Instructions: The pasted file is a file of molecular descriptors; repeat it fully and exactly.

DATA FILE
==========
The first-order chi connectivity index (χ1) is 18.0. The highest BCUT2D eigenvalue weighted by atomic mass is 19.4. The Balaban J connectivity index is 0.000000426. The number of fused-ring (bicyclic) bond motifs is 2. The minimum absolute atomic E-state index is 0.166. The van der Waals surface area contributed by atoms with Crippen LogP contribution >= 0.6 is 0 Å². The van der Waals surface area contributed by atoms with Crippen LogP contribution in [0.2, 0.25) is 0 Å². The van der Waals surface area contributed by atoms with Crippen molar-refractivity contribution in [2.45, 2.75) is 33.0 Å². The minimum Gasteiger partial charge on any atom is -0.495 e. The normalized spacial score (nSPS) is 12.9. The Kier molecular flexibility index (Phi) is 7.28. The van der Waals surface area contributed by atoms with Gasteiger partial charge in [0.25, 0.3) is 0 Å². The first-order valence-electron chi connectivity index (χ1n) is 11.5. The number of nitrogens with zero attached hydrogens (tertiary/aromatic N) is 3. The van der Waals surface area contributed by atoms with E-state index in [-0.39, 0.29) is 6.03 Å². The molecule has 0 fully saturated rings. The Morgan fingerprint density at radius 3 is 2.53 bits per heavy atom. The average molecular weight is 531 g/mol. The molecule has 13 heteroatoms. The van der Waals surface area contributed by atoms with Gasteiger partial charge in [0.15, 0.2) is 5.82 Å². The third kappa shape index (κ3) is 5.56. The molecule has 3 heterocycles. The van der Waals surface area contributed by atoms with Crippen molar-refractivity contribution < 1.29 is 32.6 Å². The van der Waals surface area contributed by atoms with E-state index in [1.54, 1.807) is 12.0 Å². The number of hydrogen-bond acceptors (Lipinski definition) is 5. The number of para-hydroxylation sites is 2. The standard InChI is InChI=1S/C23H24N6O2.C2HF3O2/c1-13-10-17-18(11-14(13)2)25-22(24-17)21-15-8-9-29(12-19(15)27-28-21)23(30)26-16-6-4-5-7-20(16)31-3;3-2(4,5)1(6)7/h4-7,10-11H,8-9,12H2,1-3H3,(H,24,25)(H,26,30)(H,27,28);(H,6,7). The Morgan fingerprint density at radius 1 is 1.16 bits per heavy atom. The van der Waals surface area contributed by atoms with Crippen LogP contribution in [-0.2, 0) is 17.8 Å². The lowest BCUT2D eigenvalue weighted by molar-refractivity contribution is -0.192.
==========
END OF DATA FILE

The first-order chi connectivity index (χ1) is 18.0. The highest BCUT2D eigenvalue weighted by atomic mass is 19.4. The Balaban J connectivity index is 0.000000426. The number of fused-ring (bicyclic) bond motifs is 2. The minimum absolute atomic E-state index is 0.166. The van der Waals surface area contributed by atoms with Crippen LogP contribution >= 0.6 is 0 Å². The van der Waals surface area contributed by atoms with Crippen LogP contribution in [0.2, 0.25) is 0 Å². The van der Waals surface area contributed by atoms with Crippen molar-refractivity contribution in [2.45, 2.75) is 33.0 Å². The minimum Gasteiger partial charge on any atom is -0.495 e. The normalized spacial score (nSPS) is 12.9. The Kier molecular flexibility index (Phi) is 7.28. The van der Waals surface area contributed by atoms with Gasteiger partial charge in [0.25, 0.3) is 0 Å². The first-order valence-electron chi connectivity index (χ1n) is 11.5. The number of nitrogens with zero attached hydrogens (tertiary/aromatic N) is 3. The van der Waals surface area contributed by atoms with E-state index in [-0.39, 0.29) is 6.03 Å². The molecule has 0 fully saturated rings. The Morgan fingerprint density at radius 3 is 2.53 bits per heavy atom. The average molecular weight is 531 g/mol. The molecule has 13 heteroatoms. The van der Waals surface area contributed by atoms with Gasteiger partial charge in [0.15, 0.2) is 5.82 Å². The third kappa shape index (κ3) is 5.56. The molecule has 3 heterocycles. The van der Waals surface area contributed by atoms with Crippen molar-refractivity contribution < 1.29 is 32.6 Å². The van der Waals surface area contributed by atoms with E-state index in [1.54, 1.807) is 12.0 Å². The number of hydrogen-bond acceptors (Lipinski definition) is 5. The number of para-hydroxylation sites is 2. The standard InChI is InChI=1S/C23H24N6O2.C2HF3O2/c1-13-10-17-18(11-14(13)2)25-22(24-17)21-15-8-9-29(12-19(15)27-28-21)23(30)26-16-6-4-5-7-20(16)31-3;3-2(4,5)1(6)7/h4-7,10-11H,8-9,12H2,1-3H3,(H,24,25)(H,26,30)(H,27,28);(H,6,7). The Morgan fingerprint density at radius 1 is 1.16 bits per heavy atom. The van der Waals surface area contributed by atoms with Crippen LogP contribution in [-0.2, 0) is 17.8 Å². The lowest BCUT2D eigenvalue weighted by molar-refractivity contribution is -0.192.